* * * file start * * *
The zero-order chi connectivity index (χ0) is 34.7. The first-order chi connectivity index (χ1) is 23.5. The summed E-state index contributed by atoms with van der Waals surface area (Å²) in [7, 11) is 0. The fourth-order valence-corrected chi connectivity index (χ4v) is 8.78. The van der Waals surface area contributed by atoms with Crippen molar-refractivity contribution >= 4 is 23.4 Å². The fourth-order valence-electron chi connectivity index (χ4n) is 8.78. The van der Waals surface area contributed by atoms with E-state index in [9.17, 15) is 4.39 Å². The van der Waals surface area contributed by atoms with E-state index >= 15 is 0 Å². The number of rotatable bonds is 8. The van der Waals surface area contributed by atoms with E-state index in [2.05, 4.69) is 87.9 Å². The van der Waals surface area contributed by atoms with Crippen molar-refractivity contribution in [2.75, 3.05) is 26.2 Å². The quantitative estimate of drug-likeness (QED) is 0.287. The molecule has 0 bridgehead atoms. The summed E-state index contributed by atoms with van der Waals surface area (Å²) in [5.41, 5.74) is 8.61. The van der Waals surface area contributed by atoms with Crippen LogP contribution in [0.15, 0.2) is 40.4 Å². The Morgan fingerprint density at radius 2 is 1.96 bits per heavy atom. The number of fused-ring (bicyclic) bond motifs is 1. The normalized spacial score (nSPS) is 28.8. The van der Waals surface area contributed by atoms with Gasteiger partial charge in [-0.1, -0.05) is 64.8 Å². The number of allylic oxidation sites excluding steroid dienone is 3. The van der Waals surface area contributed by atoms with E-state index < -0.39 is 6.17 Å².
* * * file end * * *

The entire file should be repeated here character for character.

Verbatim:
The zero-order chi connectivity index (χ0) is 34.7. The first-order chi connectivity index (χ1) is 23.5. The summed E-state index contributed by atoms with van der Waals surface area (Å²) in [7, 11) is 0. The fourth-order valence-corrected chi connectivity index (χ4v) is 8.78. The van der Waals surface area contributed by atoms with Crippen molar-refractivity contribution >= 4 is 23.4 Å². The fourth-order valence-electron chi connectivity index (χ4n) is 8.78. The van der Waals surface area contributed by atoms with E-state index in [9.17, 15) is 4.39 Å². The van der Waals surface area contributed by atoms with E-state index >= 15 is 0 Å². The number of rotatable bonds is 8. The van der Waals surface area contributed by atoms with E-state index in [2.05, 4.69) is 87.9 Å². The van der Waals surface area contributed by atoms with Crippen molar-refractivity contribution in [2.75, 3.05) is 26.2 Å². The quantitative estimate of drug-likeness (QED) is 0.287. The molecule has 0 bridgehead atoms. The summed E-state index contributed by atoms with van der Waals surface area (Å²) in [5.41, 5.74) is 8.61. The van der Waals surface area contributed by atoms with Crippen LogP contribution in [0.15, 0.2) is 40.4 Å². The Morgan fingerprint density at radius 2 is 1.96 bits per heavy atom. The number of fused-ring (bicyclic) bond motifs is 1. The normalized spacial score (nSPS) is 28.8. The van der Waals surface area contributed by atoms with Gasteiger partial charge in [-0.1, -0.05) is 64.8 Å². The number of allylic oxidation sites excluding steroid dienone is 3. The van der Waals surface area contributed by atoms with E-state index < -0.39 is 6.17 Å².